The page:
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Black American artist

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Journal Article
Nka (2015) 2015 (36): 48–61.
Published: 01 May 2015
.... Courtesy the artist. © Berni Searle largely black, elite. Yet, its aim seems as ahistori- Slavoj Žižek’s thoughts on protest failure: “This is the cal and presentist as the twenty-four-hour media fatal weakness of recent protests: they express an au- stream. Appropriating imagery from the past does...
Journal Article
Nka (2013) 2013 (33): 80–91.
Published: 01 November 2013
..., Disparities and Deformations, 16. and teaches on the visual arts of the black diaspora, 21. Jeffrey Jerome Cohen, ed., Monster Theory: Reading Culture examining African American, Caribbean, and black (Minneapolis: University of Minnesota Press, 1996), 4. British artists in modern and contemporary...
Journal Article
Nka (2013) 2013 (32): 96–113.
Published: 01 May 2013
... closet, a trumpet, and even a Miles’s cool, composed concentration. In the early gun — toy, or not. The custom- made black trumpet shots, Barboza found the erotic pride of muscula- is not, in these images, of a wholly di erent order ture; in the later, the skeletal emergence that means from...
Journal Article
Nka (2012) 2012 (30): 104–113.
Published: 01 May 2012
... Spiral, founded in 1963 by Romare Bearden, Norman Lewis, and Charles Alston, was a group of black American artists in New York. This interview with Emma Amos addresses her reasons for joining Spiral, her role as the group’s only woman, the effect of her involvement in Spiral on her artwork...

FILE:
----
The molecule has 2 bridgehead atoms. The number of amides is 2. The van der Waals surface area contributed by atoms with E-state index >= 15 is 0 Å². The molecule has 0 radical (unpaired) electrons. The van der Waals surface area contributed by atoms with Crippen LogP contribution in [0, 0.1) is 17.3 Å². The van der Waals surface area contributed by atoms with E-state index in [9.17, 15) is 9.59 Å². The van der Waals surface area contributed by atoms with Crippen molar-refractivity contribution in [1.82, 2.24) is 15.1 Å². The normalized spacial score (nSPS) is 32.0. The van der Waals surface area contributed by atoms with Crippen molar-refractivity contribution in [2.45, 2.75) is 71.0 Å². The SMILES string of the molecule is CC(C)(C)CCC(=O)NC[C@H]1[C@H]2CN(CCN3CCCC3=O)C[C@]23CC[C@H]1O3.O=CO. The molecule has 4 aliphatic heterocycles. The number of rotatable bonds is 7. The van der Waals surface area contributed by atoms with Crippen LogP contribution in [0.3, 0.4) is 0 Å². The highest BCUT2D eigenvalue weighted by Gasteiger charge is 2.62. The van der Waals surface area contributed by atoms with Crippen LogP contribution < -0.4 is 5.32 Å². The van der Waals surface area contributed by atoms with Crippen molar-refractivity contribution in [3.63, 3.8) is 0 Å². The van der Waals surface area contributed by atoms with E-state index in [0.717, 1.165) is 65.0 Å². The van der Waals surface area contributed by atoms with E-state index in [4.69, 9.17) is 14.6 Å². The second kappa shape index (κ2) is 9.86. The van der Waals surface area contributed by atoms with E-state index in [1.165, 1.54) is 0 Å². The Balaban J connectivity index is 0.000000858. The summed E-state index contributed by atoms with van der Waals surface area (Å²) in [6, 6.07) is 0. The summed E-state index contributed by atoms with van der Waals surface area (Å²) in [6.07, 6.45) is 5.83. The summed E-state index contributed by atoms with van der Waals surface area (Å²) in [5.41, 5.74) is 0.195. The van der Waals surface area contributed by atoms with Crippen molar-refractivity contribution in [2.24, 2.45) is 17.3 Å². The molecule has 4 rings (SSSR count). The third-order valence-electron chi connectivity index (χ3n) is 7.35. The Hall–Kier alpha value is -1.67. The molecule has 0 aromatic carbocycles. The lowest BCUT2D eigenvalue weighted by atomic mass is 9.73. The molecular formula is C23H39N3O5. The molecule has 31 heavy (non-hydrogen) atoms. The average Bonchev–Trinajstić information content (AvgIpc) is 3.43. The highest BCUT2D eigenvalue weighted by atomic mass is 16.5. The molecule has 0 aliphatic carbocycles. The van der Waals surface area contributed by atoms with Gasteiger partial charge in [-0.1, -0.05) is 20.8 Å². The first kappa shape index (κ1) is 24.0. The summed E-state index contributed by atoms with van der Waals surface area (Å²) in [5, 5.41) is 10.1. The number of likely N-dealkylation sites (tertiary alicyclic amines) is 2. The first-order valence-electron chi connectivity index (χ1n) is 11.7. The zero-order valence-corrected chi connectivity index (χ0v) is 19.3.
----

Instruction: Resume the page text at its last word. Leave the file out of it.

Journal Article
Nka (2011) 2011 (29): 78–85.
Published: 01 November 2011
...Jeanne Siegel Spiral, founded in 1963 by Romare Bearden, Norman Lewis, and Charles Alston, was a group of black American artists in New York. This article, originally published in ARTnews in 1966, explores the attitudes of Spiral’s membership about civil rights, Negro art, the “Negro Image...
Journal Article
Nka (2011) 2011 (29): 86–99.
Published: 01 November 2011
...Courtney J. Martin Spiral, founded in 1963 by Romare Bearden, Norman Lewis, and Charles Alston, was a group of black American artists in New York. This group has been credited with fostering Bearden’s entry into collage, launching a debate around the political function of abstraction and figuration...
Journal Article
Nka (2017) 2017 (41): 14–29.
Published: 01 November 2017